Simply recognizing where our fears come from can encourage us to be more careful about how we respond to them. Although the brain can't be rewired, we can choose to redirect our energy and attention, focusing on the things that are most likely to matter.
Instead of driving an alternate route to avoid a potential crane accident, we can reduce the risk of a car accident by staying off our cellphones when we're behind the wheel. Rather than eliminating meat from our diet to prevent mad cow disease, we can reduce our risk of heart disease and cancer by eating less red meat and more fruits and vegetables.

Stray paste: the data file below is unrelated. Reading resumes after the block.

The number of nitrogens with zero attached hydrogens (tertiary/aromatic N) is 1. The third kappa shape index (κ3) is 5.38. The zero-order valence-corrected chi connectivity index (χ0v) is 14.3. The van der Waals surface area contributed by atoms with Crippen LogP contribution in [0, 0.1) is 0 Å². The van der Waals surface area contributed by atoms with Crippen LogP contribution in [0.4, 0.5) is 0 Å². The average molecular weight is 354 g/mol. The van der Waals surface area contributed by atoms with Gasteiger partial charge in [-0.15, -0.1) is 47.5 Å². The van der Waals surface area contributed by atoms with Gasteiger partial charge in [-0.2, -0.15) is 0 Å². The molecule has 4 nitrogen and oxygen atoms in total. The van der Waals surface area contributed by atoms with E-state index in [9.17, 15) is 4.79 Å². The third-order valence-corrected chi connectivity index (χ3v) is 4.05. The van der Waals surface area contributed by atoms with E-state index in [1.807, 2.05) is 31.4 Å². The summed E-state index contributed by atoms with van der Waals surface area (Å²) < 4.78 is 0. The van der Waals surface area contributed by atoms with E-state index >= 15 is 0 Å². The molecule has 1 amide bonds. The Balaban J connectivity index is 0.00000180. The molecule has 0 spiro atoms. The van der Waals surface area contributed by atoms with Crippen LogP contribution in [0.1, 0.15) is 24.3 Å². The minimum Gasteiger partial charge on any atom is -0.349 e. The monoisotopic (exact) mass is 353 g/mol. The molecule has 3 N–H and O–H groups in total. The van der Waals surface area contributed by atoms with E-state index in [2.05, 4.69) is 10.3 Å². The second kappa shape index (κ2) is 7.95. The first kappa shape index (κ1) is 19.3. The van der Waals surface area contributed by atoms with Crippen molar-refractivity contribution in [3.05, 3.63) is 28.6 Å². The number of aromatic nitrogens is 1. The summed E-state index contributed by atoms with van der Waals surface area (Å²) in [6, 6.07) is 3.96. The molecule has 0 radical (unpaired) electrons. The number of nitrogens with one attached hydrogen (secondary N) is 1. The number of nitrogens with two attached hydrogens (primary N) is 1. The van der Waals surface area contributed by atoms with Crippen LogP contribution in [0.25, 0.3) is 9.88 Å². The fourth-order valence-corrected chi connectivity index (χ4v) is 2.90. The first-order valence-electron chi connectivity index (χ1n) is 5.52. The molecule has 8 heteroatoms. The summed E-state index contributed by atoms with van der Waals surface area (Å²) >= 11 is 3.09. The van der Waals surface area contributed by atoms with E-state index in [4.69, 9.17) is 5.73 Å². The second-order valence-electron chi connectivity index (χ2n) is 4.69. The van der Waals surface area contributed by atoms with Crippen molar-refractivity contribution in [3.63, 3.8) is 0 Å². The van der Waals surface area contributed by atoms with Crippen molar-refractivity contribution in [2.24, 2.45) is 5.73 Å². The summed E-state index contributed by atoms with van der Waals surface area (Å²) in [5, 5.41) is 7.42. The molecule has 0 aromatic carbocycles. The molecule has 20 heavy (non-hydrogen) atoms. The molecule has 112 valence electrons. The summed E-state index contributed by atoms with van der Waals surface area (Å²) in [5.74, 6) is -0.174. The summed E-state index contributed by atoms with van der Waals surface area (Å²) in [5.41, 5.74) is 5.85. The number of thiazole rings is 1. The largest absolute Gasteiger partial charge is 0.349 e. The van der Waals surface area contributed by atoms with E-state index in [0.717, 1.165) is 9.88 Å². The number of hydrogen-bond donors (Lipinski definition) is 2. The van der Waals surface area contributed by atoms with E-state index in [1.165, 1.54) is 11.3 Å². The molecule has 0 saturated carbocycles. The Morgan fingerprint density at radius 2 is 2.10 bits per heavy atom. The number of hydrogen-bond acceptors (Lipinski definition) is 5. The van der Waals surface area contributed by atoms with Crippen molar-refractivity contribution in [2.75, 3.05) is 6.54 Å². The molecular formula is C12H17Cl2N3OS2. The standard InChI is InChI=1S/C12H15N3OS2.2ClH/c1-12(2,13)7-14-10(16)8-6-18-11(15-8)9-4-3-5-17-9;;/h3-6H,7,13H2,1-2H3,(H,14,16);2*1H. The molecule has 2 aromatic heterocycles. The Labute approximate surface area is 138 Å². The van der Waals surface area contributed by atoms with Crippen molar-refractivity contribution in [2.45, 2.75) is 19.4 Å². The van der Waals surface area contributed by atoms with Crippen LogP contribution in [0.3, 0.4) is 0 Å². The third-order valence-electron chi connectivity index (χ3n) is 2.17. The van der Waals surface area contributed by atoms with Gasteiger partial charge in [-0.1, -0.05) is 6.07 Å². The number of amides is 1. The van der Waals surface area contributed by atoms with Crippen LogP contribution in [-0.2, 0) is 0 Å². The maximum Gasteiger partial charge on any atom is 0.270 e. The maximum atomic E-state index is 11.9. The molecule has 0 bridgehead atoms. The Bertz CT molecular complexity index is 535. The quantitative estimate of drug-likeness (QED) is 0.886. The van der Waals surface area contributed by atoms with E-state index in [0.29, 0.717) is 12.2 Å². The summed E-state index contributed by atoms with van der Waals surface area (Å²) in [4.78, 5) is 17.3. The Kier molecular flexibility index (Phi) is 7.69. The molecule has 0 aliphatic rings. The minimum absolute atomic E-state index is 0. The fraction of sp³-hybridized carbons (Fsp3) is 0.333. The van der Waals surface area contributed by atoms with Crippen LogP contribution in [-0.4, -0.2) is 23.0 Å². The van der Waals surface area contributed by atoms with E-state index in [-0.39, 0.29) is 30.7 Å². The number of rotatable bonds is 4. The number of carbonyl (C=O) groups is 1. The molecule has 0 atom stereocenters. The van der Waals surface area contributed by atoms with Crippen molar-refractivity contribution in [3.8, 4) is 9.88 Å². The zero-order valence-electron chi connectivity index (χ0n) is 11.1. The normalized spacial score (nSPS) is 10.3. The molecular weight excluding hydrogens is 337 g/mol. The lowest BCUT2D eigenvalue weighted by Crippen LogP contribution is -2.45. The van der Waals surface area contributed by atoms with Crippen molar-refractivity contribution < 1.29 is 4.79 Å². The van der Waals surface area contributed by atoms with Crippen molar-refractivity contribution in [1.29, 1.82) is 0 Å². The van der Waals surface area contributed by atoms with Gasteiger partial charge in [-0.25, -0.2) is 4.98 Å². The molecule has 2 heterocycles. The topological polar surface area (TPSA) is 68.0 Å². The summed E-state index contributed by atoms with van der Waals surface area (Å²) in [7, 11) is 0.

Ulene is a board-certified specialist in preventive medicine practicing in Los Angeles.
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Fears influenced by headlines
The media clearly influence people's fears. We live in a 24/7 information bath, and much of what we see and hear focuses on dramatic -- and unusual -- events that grab our attention and scare us. Unfortunately, many of the things that are most likely to harm us go uncovered in the news. Plane crashes make headlines, whereas car accidents rarely get reported; reported shark attacks are major news stories, but drownings go largely ignored; terrorist threats are front page news while acts of domestic violence aren't even covered.